Kirkpatrick found that there was “no evidence that al Qaeda or other international terrorist groups had any role in the assault.” The Times reporter added that he found more evidence that the attack on a CIA compound and a diplomatic outpost “was fueled in large part by anger at an American-made video denigrating Islam.”
Though he gave credit to The Times for performing this investigation into the Benghazi attack, The Weekly Standard’s Stephen F. Hayes made short work of Kirkpatrick’s conclusions:
There is, in fact, evidence that terrorists linked to al Qaeda had a role in the Benghazi attacks. Indeed, there’s a fair amount of that kind of evidence. As Representative Adam Schiff, a California Democrat on the House Permanent Select Committee on Intelligence put it on Sunday when asked about the Times report: “The intelligence indicates that al Qaeda was involved, but there were also plenty of people and militias that were unaffiliated with al Qaeda involved.” Schiff who has defended the Obama administration on Benghazi and praised the Times piece as adding “valuable insights,” nonetheless pronounced it incomplete and hinted that signals intelligence contradicted the claims in the piece.…(read more in NYT)
It is a wonder that The Times did not credit Hayes or his Weekly Standard colleague Tom Joscelyn when The Grey Lady issued a report on Friday headlined, “Militants in Benghazi attack tied to a Qaeda affiliate.” Read the rest of this entry »
In the video posted by his killers, he is shown on his knees with his hands behind his back in front of four masked, armed militants.
BBC reports: France has confirmed that an Algerian jihadist group linked to Islamic State (IS) militants has beheaded tourist Herve Gourdel, seized on Sunday.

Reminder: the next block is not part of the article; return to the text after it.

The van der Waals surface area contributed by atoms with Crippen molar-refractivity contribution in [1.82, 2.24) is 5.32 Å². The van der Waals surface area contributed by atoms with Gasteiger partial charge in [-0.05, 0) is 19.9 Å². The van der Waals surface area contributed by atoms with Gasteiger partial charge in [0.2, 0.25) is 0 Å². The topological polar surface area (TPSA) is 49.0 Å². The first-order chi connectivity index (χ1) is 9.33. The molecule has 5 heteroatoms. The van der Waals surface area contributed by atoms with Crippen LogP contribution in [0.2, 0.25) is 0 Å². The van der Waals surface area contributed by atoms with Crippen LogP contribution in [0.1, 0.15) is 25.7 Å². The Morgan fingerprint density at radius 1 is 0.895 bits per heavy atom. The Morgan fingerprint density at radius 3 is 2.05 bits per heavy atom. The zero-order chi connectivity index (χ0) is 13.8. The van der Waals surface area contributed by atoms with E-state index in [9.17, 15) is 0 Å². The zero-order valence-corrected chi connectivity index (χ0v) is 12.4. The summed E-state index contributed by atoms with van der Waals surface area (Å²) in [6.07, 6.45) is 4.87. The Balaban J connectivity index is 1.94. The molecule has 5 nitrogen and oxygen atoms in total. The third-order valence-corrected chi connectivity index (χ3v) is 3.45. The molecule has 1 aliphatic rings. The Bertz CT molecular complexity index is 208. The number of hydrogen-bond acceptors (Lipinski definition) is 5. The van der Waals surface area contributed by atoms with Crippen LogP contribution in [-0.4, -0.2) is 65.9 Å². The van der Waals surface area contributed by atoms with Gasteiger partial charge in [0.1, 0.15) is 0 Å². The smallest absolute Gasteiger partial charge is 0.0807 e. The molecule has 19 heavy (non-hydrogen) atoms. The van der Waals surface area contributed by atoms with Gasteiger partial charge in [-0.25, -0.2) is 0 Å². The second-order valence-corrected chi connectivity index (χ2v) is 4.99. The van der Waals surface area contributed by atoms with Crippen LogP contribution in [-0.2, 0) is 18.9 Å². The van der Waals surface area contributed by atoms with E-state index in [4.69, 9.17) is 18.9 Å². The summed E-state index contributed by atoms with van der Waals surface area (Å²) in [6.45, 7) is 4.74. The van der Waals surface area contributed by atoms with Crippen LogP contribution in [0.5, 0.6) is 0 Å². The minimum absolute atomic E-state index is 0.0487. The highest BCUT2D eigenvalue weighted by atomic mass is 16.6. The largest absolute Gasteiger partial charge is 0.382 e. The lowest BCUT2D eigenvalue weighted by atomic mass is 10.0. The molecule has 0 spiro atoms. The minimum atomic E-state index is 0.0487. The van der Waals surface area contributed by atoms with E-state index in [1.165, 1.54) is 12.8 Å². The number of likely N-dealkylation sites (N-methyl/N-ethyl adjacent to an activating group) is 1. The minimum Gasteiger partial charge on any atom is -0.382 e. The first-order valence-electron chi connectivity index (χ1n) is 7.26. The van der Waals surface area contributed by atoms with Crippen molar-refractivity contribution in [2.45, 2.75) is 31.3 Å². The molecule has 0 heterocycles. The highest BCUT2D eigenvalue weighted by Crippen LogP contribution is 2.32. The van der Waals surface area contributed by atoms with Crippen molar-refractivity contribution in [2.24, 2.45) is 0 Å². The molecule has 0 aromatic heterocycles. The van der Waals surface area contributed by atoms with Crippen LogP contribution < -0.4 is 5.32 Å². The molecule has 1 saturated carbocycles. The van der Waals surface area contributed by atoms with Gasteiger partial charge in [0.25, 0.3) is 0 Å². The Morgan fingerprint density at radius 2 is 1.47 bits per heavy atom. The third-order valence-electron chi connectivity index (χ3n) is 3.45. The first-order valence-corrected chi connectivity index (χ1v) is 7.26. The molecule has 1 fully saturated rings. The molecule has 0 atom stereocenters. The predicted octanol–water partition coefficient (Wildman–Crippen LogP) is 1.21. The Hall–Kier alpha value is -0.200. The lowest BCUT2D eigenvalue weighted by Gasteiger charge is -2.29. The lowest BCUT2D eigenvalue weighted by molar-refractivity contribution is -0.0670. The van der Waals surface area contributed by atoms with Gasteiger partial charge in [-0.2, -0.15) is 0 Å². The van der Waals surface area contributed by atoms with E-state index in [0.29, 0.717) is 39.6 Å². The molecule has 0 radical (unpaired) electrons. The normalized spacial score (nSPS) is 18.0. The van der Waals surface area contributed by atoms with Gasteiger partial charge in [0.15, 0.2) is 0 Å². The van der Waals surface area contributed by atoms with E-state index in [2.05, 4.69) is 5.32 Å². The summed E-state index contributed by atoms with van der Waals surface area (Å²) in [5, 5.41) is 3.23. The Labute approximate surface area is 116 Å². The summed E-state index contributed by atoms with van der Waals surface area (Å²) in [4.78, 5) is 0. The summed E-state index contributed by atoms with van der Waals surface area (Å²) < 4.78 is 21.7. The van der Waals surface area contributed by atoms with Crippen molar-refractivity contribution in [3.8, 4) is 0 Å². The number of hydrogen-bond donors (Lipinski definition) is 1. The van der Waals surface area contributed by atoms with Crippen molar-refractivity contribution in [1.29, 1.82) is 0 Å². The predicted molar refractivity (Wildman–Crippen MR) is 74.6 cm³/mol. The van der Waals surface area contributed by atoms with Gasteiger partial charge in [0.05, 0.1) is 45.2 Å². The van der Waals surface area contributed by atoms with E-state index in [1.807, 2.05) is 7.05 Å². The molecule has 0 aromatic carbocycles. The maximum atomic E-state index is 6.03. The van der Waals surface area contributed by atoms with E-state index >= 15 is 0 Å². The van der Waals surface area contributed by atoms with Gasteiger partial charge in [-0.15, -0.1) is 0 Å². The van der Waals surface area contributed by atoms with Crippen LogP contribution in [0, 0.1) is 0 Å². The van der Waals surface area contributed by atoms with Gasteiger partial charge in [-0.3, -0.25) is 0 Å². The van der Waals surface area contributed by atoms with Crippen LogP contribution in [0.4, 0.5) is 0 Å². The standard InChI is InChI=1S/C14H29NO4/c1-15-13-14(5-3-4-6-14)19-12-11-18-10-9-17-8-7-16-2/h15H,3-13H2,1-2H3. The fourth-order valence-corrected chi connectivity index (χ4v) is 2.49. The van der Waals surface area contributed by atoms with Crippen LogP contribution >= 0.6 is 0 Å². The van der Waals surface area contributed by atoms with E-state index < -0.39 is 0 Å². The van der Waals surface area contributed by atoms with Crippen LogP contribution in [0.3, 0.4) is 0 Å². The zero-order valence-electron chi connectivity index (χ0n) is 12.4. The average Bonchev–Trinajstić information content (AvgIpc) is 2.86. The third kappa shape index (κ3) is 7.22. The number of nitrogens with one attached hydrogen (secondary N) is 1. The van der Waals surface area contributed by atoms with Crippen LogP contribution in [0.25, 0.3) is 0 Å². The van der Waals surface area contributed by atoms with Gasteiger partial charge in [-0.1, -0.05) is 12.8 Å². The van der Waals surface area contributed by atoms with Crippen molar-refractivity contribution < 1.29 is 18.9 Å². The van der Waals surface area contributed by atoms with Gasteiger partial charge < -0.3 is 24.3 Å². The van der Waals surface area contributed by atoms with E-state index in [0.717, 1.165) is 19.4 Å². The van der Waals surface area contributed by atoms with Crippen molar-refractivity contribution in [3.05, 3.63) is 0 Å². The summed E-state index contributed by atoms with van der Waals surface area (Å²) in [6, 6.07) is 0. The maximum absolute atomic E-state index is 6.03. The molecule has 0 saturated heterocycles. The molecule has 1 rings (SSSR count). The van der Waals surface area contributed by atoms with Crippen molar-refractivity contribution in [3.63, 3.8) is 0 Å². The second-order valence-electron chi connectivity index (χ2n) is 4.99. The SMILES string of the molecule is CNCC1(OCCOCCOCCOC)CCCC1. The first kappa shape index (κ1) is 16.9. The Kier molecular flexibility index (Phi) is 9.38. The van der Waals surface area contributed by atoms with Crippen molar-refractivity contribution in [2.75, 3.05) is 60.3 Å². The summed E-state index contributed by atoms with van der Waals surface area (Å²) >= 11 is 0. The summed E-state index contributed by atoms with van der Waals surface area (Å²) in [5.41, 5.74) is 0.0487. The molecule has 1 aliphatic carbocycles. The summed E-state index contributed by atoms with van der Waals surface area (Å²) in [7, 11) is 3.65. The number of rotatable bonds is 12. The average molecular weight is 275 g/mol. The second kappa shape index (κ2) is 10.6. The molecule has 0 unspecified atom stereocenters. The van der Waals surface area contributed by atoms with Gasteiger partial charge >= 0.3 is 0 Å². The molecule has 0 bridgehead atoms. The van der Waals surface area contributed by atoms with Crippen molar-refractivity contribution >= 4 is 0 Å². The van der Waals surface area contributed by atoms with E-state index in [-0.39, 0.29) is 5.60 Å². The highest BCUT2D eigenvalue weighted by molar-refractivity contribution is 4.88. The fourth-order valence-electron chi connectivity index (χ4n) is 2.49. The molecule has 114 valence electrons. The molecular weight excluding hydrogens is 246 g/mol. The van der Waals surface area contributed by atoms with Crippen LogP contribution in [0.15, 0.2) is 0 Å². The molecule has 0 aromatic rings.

“Four Frenchmen kidnapped in Niger were freed in October 2013 amid reports of a 20m-euro (£16m; £25m) ransom being paid. The government in Paris denied that was the case.”
Jund al-Khilafa killed Mr Gourdel, 55, after its deadline for France to halt air strikes on IS in Iraq ran out.
“As grave as this situation is, we will not give into any blackmail, any pressure, any ultimatum no matter how odious, how despicable.”
— French President Francois Hollande
He said that French air strikes which began on IS targets in Iraq last week would continue.
Jund al-Khilafa posted a video of Mr Gourdel being killed which was entitled “Message of blood for the French government”.
IS itself has beheaded three Western hostages since August: US journalists James Foley and Steven Sotloff, and British aid worker David Haines. Their deaths were all filmed and posted online.
Who are Jund al-Khilafa?
- Previously part of al-Qaeda in the Islamic Maghreb (AQIM), which grew out of Algerian Islamist groups involved in 1990s civil war
- Carried out numerous attacks in Kabylie region – in April, ambushed an army convoy, leaving 11 soldiers dead
- Many residents have fled the region’s forests and mountains in recent years because of insecurity
- Group said to be led by Abdelmalek Gouri, known as Khaled Abou Slimane, 37
- On 14 September, pledged allegiance to Islamic State
The group has also threatened to kill Alan Henning, a taxi driver from the UK, who was seized while on an aid mission to Syria in December.
On Sunday, it warned it would target Americans and other Western citizens, “especially the spiteful and filthy French”.
Police have been guarding Mr Gourdel’s home in the French city of Nice. He worked as a mountain guide in the Mercantour national park north of the city. Read the rest of this entry »